the issue with that assumption is that my friend has a much better pub record than the colleague, was making 500K a year through salary+consulting, and comes from a very affluent and upper-middle-class family of physicians. he eventually left the elite world of academic science for the private sector because the story academics tell about latinos like him is so monotone and he felt ridiculous wondering always to correct their obvious misimpressions that his doctor father must have come to this country as a farm laborer or dishwasher...

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Dec 10, 2021Liked by Noah Smith

Growing up I knew very few white people, and there seemed little functional difference between 'white' and 'hispanic' in any case. While the distinction grew more salient the older I became, and the farther I strayed from the border, it never became anywhere near as stark as 'hispanic from this side of the border' and 'hispanic from that' (a difference ameliorated by wealth, as it happens). The important factor was broadly socioeconomic, not racial, and Ms Martinez had more in common, very generally speaking, with Ms O'Connor, than either did with Ms Hernandez, the maid who crossed the border daily to clean both their homes.

So when people like Trump talk about immigrants stealing "our" jobs, the Ms Martinez's of the world (or my small part of it, at least) tended to identify as one amongst the "our", and not of the immigrants. And, more, to be quite protective of the advancements they (or their parents, or their grandparents) had made, such that it's not exactly a surprise that protectionist policies might garner some serious support.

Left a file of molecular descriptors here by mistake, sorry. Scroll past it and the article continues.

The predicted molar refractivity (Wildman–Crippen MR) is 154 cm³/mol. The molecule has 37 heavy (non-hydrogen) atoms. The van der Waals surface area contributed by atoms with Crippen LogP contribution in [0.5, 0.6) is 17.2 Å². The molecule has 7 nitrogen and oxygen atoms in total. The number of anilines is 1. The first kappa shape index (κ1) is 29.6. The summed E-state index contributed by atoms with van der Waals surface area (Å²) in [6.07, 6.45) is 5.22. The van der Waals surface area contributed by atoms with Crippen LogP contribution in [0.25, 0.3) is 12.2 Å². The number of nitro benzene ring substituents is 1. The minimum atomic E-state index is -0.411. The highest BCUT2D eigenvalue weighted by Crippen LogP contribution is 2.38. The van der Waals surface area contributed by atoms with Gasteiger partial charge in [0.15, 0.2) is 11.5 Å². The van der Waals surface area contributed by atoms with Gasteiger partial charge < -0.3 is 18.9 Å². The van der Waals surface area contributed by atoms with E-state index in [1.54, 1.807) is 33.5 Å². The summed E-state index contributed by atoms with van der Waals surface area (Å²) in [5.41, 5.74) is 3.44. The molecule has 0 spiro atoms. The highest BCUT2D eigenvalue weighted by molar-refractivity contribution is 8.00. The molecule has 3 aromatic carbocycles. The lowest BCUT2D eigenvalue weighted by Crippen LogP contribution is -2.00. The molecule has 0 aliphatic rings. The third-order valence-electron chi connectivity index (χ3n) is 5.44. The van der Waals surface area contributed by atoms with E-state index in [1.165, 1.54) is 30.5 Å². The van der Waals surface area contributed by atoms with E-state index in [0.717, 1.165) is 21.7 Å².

I think the Democrats need to learn to speak that language, and address those concerns. But I don't want them to think that this means wooing Hispanics must mean being anti-choice or anti-LGBT, for example. In my experience the cultural conservatism of Hispanics is more broad than deep.

As I say: it's socioeconomic. And when someone is proud of their family's achievements, probably it's best to not overcorrect: a chancla does not a wingnut make. It's also best not to ignore them, essentially saying "nevermind what you're telling me your concerns are for yourself, let me tell you about my concerns, for you".

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Many leftists don’t understand nuance on those issues. Saying abortion should be safe, rare and legal is perfectly reasonable. The voters in Ohio, Florida and North Carolina thought so in 2008 when they all voted for Obama (Obama Hyde amendment anyone?). Supporting LBGT people by protecting their housing, insurance, and employment rights is reasonable, while also acknowledging clear biological distinctions between sex and how that might affect activities like sports. What democrats need to do to appeal to Latinos and working class whites is cultural moderation, not conservatism. They need to remove themselves from activist, academia and media class that are out of touch with people.

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No mainstream voice is denying the biological differences between developments brought by different sexual elements. All mainstream sports have put limiting rules on those sexual elements and have been running regularly without problems… until someone ignorant to both sports and human physiology decides to make a headline about it. Let’s be clear who is the activist here: not the athletes who are just going about normal training and competitions, but the media trying to incite emotions against that normalcy.